An alternative provision free school trust has been handed a financial notice to improve after a government investigation found it had “weak financial control” just two years after opening.
The CUL Academy Trust was warned over its finances in a notice published today by the Education Funding Agency.
It follows an investigation into the trust, which runs a 13-19 AP school in Birmingham, that found safeguarding issues, weak governance and financial management.
The investigation, also published today, said the safeguarding issues have now been addressed.
Sue Baldwin, director of the academies and maintained group at the Department for Education, wrote: “I recognise the cooperation and extensive discussions that have taken place between the trust and officials.
“However, my concerns remain in relation to the weak financial management and governance controls of the trust and the impact of this on the trust’s current and future position.”
The trust set up CUL Academy in 2014. According to the New School Network charity website, the school caters for 50 pupils at capacity and focuses on improving attainment for youngsters with behavioural, emotional and social difficulties by educating them in a “tight-knit, family style environment”.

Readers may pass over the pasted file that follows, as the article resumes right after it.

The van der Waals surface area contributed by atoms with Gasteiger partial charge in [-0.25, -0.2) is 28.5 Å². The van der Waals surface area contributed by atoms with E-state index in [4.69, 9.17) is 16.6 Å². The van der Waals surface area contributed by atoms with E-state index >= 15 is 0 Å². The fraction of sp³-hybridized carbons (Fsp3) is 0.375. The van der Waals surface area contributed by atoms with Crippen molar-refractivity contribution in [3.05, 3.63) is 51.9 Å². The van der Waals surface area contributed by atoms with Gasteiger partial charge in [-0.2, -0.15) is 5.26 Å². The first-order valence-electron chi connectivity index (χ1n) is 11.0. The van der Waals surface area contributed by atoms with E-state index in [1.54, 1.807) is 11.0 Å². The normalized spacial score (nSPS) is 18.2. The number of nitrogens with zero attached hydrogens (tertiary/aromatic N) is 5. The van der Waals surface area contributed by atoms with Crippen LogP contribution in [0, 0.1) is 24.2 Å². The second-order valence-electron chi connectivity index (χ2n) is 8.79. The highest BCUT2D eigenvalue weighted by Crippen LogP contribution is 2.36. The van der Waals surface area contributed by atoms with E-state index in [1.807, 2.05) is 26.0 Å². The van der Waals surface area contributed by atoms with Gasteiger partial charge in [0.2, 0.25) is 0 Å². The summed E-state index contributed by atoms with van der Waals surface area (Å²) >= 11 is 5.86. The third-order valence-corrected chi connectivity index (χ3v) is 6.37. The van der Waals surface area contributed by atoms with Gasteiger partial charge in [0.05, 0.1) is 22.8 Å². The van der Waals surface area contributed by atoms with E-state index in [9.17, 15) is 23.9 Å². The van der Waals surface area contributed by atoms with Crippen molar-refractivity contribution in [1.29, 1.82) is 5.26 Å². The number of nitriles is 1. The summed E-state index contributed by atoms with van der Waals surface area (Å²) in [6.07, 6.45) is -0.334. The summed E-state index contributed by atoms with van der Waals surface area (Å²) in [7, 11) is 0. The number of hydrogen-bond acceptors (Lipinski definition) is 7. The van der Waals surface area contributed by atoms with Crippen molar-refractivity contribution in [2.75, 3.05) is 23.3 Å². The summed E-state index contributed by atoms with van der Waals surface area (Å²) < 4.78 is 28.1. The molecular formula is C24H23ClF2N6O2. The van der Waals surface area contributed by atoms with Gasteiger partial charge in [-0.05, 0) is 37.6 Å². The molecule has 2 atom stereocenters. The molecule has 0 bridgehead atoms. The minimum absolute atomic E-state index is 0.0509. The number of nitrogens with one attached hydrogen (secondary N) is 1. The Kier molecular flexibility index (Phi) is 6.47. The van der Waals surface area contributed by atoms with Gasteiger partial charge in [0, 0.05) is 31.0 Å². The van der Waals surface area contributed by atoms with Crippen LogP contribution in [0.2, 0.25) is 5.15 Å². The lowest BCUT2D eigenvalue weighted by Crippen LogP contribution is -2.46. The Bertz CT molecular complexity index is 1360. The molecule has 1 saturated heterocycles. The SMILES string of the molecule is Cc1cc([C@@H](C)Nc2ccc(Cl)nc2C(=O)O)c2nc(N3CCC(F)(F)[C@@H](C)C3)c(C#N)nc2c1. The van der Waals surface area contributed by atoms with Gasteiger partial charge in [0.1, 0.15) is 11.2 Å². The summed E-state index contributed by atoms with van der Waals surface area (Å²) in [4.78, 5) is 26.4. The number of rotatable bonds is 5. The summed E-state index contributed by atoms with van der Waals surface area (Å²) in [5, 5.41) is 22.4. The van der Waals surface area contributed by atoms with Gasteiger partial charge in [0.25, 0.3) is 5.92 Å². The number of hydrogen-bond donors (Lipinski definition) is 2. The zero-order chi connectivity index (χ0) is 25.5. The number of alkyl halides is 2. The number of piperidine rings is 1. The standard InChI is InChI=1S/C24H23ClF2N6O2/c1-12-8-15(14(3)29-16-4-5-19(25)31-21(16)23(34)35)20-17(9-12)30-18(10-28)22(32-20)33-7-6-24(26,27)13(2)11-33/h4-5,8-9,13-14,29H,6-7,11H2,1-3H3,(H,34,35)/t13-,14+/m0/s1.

The Education Funding Agency (EFA) investigated the trust in July 2015 after receiving allegations relating to financial management and governance.
Government officials found the trust had breached the academies handbook, including having no chief finance officer in position. The investigation found no evidence that the trust’s budget forecast return had been approved by the full governing body.
There were also issues found over the trust’s recruitment process with a staff member, related to the principal, claiming he was interviewed by only the principal, with no involvement of staff or governors.
The investigation read: “Urgent action is required to strengthen governance, financial procedures and management arrangements to ensure trustees fully understand their obligations as company directors and charity trustees.”
The financial notice to improve means the trust must now meet conditions imposed by ministers, including an independent finance review and draw up an action plan, or face losing its funding.
The trust has been contacted for comment.